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What to expect from the upcoming Nigerian Premier League

LAGOS-(MaraviPost)-With the Covid-19 pandemic not going away anytime soon, football federations across the world have to adapt to their new environment in order to commence new season activity.

Nigeria is no different. Last year’s Nigerian Professional Football League season was cut short due to the pandemic.

Although many of the greatest prizes and punishments were withdrawn – no titles, relegation or promotion – the table would be settled with a point-per-game system to decide who represented the league in the 2020/2021 CAF Inter-Clubs Competitions, such as the Champions League.

Yet while a start date for next season has been mooted – late September or early October – no fixtures have been released and many doubt the Nigerian Football Federation’s capabilities in organizing the kind of set-up that would be required during this unprecedented time.

Tony Bolus, the coach of Lagos-based top-flight team MFM, told the Guardian that “the resumption of the league next month is not feasible” and that “COVID-19 has to go out of the country first for the league to kick off.” He is not the only dissenting voice among the league’s prominent figures with other coaches speaking out.

The common consensus is that the Nigerian healthcare system has not coped well with the pandemic and that the league is not a priority.

The NFF does not have the resources of the likes of the English FA. That same Guardian piece highlights the death of Nasarawa United defender Chineme Martins as an example of the inadequacy of Nigerian facilities.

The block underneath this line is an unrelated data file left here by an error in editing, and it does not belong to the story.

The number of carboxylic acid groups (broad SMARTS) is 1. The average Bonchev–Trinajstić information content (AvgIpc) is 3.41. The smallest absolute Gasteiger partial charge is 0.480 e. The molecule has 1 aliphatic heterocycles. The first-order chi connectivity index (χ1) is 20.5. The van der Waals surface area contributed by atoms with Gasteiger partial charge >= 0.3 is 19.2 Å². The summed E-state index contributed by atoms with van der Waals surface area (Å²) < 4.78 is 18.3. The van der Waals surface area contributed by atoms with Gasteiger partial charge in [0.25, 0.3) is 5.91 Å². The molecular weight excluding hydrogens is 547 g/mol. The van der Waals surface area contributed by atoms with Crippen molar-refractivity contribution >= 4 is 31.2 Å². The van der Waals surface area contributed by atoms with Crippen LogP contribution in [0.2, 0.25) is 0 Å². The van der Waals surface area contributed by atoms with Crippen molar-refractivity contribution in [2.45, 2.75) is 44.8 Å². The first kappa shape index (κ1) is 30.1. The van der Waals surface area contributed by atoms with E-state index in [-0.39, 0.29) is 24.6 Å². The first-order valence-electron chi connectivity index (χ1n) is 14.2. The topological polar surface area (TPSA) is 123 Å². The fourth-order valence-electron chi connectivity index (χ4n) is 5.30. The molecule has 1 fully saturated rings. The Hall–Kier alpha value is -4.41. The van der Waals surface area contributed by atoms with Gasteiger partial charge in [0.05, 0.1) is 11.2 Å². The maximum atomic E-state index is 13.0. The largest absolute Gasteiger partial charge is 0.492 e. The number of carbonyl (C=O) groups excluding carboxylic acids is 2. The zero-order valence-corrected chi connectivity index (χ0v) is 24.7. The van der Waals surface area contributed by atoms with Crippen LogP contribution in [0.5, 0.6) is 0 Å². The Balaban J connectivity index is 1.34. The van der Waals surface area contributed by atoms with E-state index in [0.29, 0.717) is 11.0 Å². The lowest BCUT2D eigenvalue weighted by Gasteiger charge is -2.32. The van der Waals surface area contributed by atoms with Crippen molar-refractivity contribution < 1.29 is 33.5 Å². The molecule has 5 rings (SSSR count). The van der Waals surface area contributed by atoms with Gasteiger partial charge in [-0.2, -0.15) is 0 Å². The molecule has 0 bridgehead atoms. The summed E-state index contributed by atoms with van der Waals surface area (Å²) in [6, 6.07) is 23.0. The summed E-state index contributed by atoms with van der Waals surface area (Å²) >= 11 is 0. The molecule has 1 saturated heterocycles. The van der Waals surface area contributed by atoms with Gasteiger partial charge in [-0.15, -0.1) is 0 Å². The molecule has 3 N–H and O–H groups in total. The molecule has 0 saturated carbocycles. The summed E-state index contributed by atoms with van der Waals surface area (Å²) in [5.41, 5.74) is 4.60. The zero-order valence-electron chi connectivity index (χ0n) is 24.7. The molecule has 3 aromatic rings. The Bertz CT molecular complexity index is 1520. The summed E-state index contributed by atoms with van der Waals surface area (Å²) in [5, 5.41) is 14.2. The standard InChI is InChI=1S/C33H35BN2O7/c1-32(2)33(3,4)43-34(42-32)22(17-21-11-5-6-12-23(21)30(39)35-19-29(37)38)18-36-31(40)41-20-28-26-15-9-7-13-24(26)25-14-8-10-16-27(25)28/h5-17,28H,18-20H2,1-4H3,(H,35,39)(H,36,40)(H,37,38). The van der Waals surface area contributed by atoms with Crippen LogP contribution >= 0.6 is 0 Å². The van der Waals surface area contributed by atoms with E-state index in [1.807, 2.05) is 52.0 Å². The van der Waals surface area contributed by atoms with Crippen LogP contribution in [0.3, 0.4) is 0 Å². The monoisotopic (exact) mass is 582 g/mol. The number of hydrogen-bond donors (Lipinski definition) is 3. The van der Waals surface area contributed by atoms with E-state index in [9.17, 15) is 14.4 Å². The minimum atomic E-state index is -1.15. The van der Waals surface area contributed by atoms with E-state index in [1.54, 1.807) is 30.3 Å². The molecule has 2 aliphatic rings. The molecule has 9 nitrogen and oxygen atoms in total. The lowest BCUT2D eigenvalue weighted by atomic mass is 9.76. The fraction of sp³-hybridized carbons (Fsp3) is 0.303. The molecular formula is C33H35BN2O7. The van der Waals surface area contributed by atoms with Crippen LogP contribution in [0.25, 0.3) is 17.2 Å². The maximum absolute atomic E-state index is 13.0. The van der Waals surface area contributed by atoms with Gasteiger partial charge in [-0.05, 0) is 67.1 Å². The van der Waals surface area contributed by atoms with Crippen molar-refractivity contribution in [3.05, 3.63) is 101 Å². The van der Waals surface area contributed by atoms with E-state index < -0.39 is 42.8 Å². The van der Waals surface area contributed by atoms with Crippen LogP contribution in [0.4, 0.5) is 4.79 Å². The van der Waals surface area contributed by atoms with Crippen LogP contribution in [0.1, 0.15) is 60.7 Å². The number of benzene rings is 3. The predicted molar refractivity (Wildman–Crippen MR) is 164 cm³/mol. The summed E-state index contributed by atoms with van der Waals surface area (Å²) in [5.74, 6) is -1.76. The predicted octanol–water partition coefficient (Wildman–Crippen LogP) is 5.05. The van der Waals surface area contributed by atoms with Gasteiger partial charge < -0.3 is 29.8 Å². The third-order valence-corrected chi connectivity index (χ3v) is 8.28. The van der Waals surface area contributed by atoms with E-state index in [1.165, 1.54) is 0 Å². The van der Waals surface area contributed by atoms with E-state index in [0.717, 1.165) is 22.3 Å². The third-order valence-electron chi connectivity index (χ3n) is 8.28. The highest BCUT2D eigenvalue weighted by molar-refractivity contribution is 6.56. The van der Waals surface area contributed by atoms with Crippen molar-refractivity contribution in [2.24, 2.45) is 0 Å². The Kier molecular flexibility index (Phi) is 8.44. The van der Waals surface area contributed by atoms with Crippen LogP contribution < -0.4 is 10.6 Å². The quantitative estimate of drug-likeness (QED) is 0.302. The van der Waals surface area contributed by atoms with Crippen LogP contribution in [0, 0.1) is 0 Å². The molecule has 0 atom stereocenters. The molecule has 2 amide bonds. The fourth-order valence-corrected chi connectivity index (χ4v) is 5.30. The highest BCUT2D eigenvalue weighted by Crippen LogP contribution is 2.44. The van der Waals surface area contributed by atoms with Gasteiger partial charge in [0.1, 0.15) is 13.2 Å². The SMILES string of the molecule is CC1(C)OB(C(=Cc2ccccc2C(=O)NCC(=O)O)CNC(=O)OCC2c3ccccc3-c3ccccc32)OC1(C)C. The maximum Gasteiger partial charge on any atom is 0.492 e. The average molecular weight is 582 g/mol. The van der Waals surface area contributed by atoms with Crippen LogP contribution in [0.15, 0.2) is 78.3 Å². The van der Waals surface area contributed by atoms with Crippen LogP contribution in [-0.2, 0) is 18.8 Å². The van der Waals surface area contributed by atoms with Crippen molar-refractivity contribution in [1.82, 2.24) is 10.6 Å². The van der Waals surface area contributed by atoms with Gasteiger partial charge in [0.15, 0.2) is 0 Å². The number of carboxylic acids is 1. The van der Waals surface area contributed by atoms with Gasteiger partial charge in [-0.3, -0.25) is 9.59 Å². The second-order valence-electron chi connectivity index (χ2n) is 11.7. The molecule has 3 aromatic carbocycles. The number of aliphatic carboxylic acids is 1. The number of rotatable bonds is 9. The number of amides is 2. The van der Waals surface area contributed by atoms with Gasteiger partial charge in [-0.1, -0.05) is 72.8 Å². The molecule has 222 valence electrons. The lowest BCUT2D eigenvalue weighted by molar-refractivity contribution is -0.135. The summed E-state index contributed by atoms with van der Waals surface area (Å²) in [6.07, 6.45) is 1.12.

He collapsed during a 2019/20 league game against Katsina United and neither club was ideally positioned to treat him.

Ambulances, trained medical personnel and even first aid kits are unfortunately uncommon in home stadiums.

To cite the example of European counterparts as a model for restarting is fanciful, if not unrealistic and borderline irresponsible.

This isn’t supposed to paint a picture of a league with teams that do not want to come back. They simply wouldn’t want to compromise the safety of anyone in order to return.

However, let’s think positively and act on the assumption that the league will return on its planned date. A quick recap is required: The 2019 season (the last season to be completed) was won by Enyimba, an Aba-based team whose previous league triumph was in 2015.

They are still technically the reigning champions. They finished third in the 2019-20 PPG campaign, earning them qualification for the CAF Confederations Cup. Kano Pillars also qualified for the Confederations Cup despite finishing sixth, this was due to their Federations Cup win.

The top two teams in the table, Plateau United and Rivers United respectively, earned qualification to the Champions League. Title races in the NFPL tend to be heated and competitive.

While Kano Pillars enjoyed a period of dominance at the start of the decade, claiming three consecutive titles, no team has retained it since, with three teams coming out on top on the four completed seasons since.

In that sense, betting on the NFPL offers plenty of value. A look at Sportytrader shows the best Nigerian sign-up offers for anyone looking to stick a wager on the league action. Predicting whether it will start at all is another matter altogether.

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